What World is Left; Monique Polak

Kristine Beaumont

General Summary

What World is Left tells the story of a young girl named Anneke Van Raalte who is sixteen years old. Before she was transported to a labor camp called Theresienstadt, she grew up in Holland in a bigger house where her and her family were very fortunate. Anneke's father was a famous artist, and because of his talent they were the lucky ones. Anneke and her family lived 3 years in the wretched living Theresienstadt provided for them. The young teen and her family knew they were Jewish but were not all that religious, leaving Anneke confused about her identity of being Jewish, and why she was chosen. In the book, she finds out that a persons smile could make her gray days brighten for a just a little. Despite the starvation for real food, and the bed bugs they sleep with every night, there was still little hope living in the heart of Anneke, as she learns to survive. She finds out how much she despises the Nazis and their hoax of their so called "model city" they put on for the Danish Red Cross. By the end of the war, her family are they very last people standing in the labor camp, leaving the Russian investigators surprised, and even a little impressed.

What world is left

What I have Learned..

When I finished the last page of this outstanding novel, I realized big things I never even knew about the Holocaust and its doings. First of all, the young girl talks about how they would wash their clothes between every 6 weeks; I never thought about how important clean laundry is. "Because of the shortage of clean water we are only permitted to wash clothes every six weeks-and then only up to four kilograms of laundry." Second, I also learned that the Nazis would put on acts for the Red Cross who would come and inspect the labor camps; doing this by building fake play grounds and fake shops for the one day they came. "The Nazis are expecting important visitors-representatives from the Danish Red Cross. They want Theresienstadt to appear to be the model city they've boasted about." Lastly, I learned that the Nazis would give each child a box with names on them; not knowing they were full of peoples actually ashes, making them throw them into the river. "The children standing closest to the riverbank confirm what the rest of us suspect, the cardboard boxes contain ashes. Powdery gray human ashes."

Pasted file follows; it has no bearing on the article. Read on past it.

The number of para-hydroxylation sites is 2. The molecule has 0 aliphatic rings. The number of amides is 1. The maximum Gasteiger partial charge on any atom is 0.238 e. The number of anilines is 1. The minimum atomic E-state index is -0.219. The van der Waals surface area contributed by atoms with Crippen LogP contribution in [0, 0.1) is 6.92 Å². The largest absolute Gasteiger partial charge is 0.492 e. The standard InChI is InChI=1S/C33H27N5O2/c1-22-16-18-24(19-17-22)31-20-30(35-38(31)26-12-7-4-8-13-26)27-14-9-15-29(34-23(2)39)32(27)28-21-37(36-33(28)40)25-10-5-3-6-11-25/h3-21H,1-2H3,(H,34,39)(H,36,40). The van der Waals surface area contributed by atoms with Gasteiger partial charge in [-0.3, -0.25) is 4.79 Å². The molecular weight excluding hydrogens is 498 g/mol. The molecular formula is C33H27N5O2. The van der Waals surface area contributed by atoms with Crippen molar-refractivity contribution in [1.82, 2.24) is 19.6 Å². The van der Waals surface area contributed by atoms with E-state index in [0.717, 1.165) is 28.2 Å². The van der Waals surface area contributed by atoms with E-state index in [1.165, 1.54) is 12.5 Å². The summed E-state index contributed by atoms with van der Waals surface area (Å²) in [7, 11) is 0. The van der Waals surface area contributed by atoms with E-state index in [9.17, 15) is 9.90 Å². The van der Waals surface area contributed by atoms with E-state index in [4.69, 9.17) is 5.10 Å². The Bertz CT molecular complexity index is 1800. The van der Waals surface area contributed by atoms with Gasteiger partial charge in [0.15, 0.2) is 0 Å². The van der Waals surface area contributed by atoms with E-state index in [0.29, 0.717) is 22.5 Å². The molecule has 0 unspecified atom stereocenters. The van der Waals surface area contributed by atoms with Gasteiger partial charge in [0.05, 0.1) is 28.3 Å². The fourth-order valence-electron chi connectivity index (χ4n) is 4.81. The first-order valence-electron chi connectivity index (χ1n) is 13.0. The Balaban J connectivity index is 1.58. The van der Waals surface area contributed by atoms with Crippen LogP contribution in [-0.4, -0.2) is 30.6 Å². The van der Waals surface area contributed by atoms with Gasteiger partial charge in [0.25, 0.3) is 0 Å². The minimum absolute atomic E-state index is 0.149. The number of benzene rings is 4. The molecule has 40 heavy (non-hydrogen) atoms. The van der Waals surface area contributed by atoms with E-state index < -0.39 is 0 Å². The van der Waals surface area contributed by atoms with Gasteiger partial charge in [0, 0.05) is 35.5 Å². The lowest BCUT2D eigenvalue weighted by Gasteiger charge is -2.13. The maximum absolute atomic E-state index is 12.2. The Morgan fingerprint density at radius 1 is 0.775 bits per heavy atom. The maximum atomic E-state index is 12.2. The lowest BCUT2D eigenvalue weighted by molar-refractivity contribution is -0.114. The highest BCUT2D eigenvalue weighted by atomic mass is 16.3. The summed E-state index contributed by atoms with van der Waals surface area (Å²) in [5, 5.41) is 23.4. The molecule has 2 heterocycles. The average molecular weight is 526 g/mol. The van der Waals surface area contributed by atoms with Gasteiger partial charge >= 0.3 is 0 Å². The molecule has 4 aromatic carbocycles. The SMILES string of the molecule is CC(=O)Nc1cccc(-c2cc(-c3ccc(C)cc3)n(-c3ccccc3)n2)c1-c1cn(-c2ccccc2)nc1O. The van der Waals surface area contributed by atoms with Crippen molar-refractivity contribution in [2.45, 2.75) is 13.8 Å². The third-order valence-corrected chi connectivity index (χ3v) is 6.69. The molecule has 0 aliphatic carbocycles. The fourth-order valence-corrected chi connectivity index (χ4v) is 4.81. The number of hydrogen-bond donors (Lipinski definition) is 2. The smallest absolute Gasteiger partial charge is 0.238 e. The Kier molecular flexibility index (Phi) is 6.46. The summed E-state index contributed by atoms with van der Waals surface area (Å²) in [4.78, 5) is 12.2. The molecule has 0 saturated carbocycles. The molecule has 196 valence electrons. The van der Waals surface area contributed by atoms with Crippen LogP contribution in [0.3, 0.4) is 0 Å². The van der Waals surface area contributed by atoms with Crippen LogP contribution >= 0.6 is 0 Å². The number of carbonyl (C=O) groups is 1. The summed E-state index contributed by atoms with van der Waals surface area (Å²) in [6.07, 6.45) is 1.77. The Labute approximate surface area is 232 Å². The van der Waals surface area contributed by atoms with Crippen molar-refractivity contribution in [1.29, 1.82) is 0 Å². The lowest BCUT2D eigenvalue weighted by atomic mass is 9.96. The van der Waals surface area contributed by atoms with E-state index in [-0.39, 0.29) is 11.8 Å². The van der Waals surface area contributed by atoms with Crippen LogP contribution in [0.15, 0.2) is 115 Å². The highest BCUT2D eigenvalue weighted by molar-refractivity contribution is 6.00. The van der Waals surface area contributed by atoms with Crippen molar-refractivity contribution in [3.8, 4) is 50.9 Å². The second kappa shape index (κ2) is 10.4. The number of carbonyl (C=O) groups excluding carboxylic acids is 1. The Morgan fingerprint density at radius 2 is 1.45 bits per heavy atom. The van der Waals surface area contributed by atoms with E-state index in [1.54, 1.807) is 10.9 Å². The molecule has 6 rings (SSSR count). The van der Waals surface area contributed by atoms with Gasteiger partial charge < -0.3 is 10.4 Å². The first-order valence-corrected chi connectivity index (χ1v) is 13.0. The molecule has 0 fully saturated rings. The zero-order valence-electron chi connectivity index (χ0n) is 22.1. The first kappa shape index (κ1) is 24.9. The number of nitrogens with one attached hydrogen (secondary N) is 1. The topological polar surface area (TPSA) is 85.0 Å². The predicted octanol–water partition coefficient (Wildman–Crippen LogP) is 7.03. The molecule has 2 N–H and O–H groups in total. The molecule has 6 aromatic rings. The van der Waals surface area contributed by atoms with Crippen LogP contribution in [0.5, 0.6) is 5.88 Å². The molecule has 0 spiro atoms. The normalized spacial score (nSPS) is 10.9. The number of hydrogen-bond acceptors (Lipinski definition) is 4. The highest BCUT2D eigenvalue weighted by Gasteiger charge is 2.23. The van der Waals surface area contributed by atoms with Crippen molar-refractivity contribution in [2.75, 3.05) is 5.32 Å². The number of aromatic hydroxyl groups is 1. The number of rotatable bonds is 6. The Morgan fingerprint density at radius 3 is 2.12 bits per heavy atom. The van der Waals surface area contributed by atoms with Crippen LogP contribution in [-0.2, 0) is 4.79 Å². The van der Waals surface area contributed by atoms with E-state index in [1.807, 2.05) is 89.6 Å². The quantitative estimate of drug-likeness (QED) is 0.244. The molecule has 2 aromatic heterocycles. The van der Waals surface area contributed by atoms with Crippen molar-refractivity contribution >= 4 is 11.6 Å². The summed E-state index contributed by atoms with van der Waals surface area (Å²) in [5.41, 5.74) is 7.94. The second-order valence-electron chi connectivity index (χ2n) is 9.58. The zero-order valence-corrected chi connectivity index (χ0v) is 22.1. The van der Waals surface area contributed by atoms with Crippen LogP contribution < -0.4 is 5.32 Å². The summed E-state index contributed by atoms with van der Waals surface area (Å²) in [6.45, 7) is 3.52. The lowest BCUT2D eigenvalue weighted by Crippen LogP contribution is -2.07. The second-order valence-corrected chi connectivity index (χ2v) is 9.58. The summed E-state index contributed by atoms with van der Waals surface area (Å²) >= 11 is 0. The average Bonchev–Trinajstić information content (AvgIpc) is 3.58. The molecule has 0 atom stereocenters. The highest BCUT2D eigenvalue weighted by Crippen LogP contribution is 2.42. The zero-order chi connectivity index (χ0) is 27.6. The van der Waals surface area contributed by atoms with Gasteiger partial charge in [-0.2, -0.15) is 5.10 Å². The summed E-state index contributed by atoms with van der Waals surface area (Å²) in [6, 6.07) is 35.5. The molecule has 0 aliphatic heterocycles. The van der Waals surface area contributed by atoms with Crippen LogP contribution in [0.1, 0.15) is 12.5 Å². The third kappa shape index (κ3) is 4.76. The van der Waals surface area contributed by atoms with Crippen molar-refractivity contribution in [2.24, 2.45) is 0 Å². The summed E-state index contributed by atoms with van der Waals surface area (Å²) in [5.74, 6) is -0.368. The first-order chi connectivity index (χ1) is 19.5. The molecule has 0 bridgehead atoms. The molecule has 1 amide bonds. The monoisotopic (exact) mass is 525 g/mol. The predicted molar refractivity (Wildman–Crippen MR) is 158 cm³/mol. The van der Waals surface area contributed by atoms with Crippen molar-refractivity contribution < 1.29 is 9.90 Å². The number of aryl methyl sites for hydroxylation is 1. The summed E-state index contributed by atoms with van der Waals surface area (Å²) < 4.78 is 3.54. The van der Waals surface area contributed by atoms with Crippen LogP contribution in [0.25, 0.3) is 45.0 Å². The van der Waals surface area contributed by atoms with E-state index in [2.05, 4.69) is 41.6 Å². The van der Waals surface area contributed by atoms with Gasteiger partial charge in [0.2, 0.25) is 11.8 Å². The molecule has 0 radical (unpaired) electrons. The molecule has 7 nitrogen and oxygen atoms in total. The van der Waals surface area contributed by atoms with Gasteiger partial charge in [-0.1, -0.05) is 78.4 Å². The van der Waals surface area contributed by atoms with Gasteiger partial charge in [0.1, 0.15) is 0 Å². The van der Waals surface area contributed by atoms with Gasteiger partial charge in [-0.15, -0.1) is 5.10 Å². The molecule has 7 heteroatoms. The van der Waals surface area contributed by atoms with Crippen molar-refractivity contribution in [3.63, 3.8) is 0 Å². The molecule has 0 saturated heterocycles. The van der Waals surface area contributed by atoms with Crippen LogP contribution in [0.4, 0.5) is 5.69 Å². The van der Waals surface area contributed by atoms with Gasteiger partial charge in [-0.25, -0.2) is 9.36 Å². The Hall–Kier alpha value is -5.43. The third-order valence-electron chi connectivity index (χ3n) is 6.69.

Qoutes from Anneke

Anneke Van Raalte was grown up to be a optimistic person, which in Theresienstadt is a very rare quality because of the horrible living conditions set in the "model city". (pg.47) "That's you Anneke, always making light of things. We couldn't be more different, could we?" Anneke is her own person. She believes in telling what is right and wrong, and telling the truth, not really caring for the consequences. As quoted, (pg.214) "I'm sorry if I have made things even harder for Father. But I couldn't help myself. I had to let him know how I felt about what he was doing. I had to stand up for what I believed was right, I suppose I had to learn." Anneke is a very grieved girl with a mind constantly filling with questions, she is constantly confused about the world around her. (pg.163) "I feel like falling to my knees weeping. I feel like giving up. If no one ever learns the truth about Theresienstadt, what difference will it make if I do give up?"


As I read What World is Left, I kept thinking about being in Anneke's shoes. I kept on thinking that If I was her, would I have survived to be as strong as she was? To the different situations that take place in this novel, I could never be as strong as these people who survived and those who lived in these awful places. If I were living in a constant threat, I honestly don't think I could manage risky tasks Anneke and her family take on during the story. The author puts situations in this book that make you really think. For example, Anneke's younger brother Theo was put on a transport list to leave on a train to head towards a much worse camp than Theresienstadt; a death camp. Like Anneke, when I think of my younger brother, I think that he is a nuisance more than anything. But when it comes to loosing someone who is related to you and morally, someone you grew up with all your life you can't imagine life without them.

When push comes to shove, you really have to look at the important aspects of your life. What is more important, loosing a family member or loosing a friend? Anneke is really put to the test when a Nazi storms into her room asking where her father's art pieces are. When she goes to show the Nazi, she notices a piece of art that was painted and signed by a friend of hers. She decides if she should show them that art piece of her friends or one of her fathers. Being in a situation where you have to think fast is not easy. But for me, my family comes first over everything. Everything I have learned about the Holocaust, I learned first that these people were put to a test of life or death on in any split second. Finally, I think it is very important to read and learn about this tragic time in our history like What World is Left so we can understand what life really was like during these times.


I would definitely recommend this book to readers who are interested in learning about the Holocaust, and the labor camp Theresienstadt. Even though the main character and her family do not go through as much as others did, it gives us an actual surivivers story of her time as being in Theresienstadt during the Holocaust. I would recommend this book to mature readers that can handle some of the situations that actually took place. I think people should read this outstanding novel because I could not put it down. It is so interesting with its real life situations. I have learned a lot of what really happened to this women who was a real survive.